Last Call for Planting Sunflower Seeds!

It may be the end of summer, but Sunflower growing season can stretch as long as the sun keeps shining and the weather stays warm!  As a general rule, sunflowers bloom 60-75 days after germination; if your first frost is at least that many days away, there’s STILL time to plant (and bloom!) these cheery annuals!

Helianthus Annus, Sunflower, 8/26/13

The best thing about sunflowers is their ability to reseed. The sunflower in my rear cutting garden (above) is third “generation” from seeds originally sown in late winter.  In contrast, the plants in the photo below are first generation, sown during the intense heat of early July.

American Giants Hybrid Sunflowers, 8/26/13

Pulling the focus back a bit, you’ll notice the stressful conditions this group endures.

Solanum Diphyllum Tree with Sunflowers, 8/26/13

Unlike the soil in the rear cutting garden, this little plot on the west side of my house is extremely sandy, with no soil amendments.  A year or so ago, an invasive Solanum Diphyllum (aka Two Leaved Nightshade tree) sprouted near the fence. Birds love the berries, so I’ve let it grow, transplanting a few handfuls of Helianthus Debilis (aka beach sunflower) as surrounding groundcover.  Then in late June, I tossed some leftover “American Giants” sunflower seeds around the tree and let nature take its course.  Although this first round of plants is leggy, thin, and struggling, most should bloom and reseed themselves when the weather is a bit cooler.  Prediction: by this time next summer, the entire spot should be completely filled in! 🙂

If you’re laying in a fall vegetable garden, why not plant a row of sunflowers along the northern edge and see what happens?  Bear in mind: due to a reduction in daylight hours, sunflowers planted now may yield shorter plants that bloom quicker than those planted in Spring.

Sunflower in rear cutting garden, 8/26/13

In closing, I’ll leave you with two little known facts:

  • the head of the sunflower, often erroneously referred to as a flower, actually consists of 1000 – 2000 individual flowers.
  • The petals surrounding the head are called ray flowers.

Until next time……..

butterflysmiley

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Wordless Wednesday: July 24, 2013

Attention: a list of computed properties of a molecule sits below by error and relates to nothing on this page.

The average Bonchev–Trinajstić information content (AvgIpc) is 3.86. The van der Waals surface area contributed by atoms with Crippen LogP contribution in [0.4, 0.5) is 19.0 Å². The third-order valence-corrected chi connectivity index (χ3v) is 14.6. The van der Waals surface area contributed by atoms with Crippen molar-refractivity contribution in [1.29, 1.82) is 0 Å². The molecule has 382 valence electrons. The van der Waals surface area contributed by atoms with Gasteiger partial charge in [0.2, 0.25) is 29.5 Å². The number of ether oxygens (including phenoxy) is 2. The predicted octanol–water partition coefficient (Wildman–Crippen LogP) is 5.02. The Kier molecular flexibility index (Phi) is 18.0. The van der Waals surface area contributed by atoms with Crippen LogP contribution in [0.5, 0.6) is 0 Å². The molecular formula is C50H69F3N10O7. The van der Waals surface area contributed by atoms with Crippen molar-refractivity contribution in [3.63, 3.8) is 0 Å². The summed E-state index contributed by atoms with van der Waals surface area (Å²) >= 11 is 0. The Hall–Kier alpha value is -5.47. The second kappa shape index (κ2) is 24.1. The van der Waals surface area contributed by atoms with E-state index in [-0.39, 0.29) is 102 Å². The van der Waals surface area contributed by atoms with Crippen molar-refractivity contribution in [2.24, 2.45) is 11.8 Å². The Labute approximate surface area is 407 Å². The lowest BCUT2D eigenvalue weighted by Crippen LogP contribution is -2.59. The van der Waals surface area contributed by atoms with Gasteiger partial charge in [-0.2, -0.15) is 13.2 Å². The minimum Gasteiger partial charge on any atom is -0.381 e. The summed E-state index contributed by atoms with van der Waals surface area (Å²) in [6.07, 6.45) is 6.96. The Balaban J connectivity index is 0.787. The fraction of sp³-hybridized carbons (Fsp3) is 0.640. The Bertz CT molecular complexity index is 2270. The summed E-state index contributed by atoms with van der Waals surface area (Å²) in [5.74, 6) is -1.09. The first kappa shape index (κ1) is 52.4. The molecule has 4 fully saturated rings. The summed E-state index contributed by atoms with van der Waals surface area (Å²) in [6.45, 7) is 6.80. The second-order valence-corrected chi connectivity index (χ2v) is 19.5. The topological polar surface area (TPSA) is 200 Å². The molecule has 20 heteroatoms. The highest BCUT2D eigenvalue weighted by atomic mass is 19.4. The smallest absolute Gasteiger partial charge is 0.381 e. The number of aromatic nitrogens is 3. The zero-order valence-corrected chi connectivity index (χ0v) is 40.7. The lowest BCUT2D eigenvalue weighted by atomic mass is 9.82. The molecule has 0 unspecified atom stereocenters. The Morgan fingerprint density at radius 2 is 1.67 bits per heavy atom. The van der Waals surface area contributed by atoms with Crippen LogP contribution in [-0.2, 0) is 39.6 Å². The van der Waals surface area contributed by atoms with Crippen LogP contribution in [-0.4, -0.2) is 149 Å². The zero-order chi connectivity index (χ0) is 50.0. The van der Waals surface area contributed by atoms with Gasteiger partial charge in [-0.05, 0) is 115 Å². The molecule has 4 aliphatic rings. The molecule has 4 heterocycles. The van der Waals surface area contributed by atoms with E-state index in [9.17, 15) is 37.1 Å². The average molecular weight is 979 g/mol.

Mid-summer and my vine wall has reached its peak.  Take a look at this series of pics and see if you don’t agree! 🙂

(ps. I hope you’ll scroll to the very bottom! I included a picture from when I started it, last summer.  WOW! )

Wild Alamanda, Passiflora Incense, Beach Sunflower, Red Cypress vines 7/23/13

Wild Alamanda, Passiflora Incense, Beach Sunflower, Red Cypress vines with Gulf Fritallary Butterfly, 7/23/13

Passiflora Incense Vine, 7/23/13

Vine Wall, June 24, 2013

and here’s the photo from last July (2012) when the 💡 switched on:

vine wall July, 2012

“I think I’ll start a vine wall!”

Until next time…….

waterandgro

I’ve got company! :)

I had SUCH a memorable Memorial Day!  A family of unexpected guests arrived just in time for breakfast!

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Hmmmmm…..beach sunflower buffet? Mighty enticing! 😉

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Of the 20 known Armadillo species, only one resides in the US: Dasypus novemcinctus aka the nine-banded or longnose variety. The next two photos show how well they live up to these common names!

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D. novemcinctus are somewhat opportunistic eaters.   Their pig-like snouts function as foraging tools, seeking out insects, earthworms, small reptiles and amphibians.  Plant roots, carrion, small birds and mammals may also be consumed.  If they head to your garden, beware!  Even the briefest foraging session leaves behind holes and misplaced garden soil…especially around new plantings like the banana and small cactus in my ranchero!

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The Florida armadillo population was the result of a few animals released from a small zoo in 1924, combined with several more that escaped from a traveling circus in 1936. They’ve multiplied and spread thoughout the state due to a fast reproductive cycle. Female armadillos reach sexual maturity between 1-2yrs of age, bearing 4 pups from a single egg that divides into quarters before implanting!  Interesting fact should you ever appear on Jeopardy➡ armadillos are the ONLY mammal to give birth to identical quadruplets all the time!

If you look closely at this next picture, you’ll notice a few “dings” in the rear armored plates of the animal nearest the street:

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When they came back on Tuesday, I got a closer look and noticed another mark towards the head:20130528_105639-1

In person, these looked more like claw marks (or scrapings) than indentations.  In terms of local wildlife predators, bobcats and hawks have been known to hunt armadillos, although most fall victim to car accidents when crossing urban streets.  An armadillo’s natural escape reflex is jumping instead of running…jumping is what typically puts them at odds with grilles of oncoming vehicles! Eek!

If you think it odd to see armadillos during daytime, it isn’t!  Juveniles are more apt to seek food during daylight, largely to avoid adult armadillos who forage during dawn and dusk, and behave aggressively toward youngsters at “adult feeding time.”

I had hoped to see these fascinating prehistoric holdovers again Wednesday, but it rained (HARD!) intermittently all day.  I think they’re living among the plumbago hedge along my house’s concrete slab, an ideal, safe spot of well concealed brush!

Here’s one final glimpse:

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Until next time…..

🙂 🙂 🙂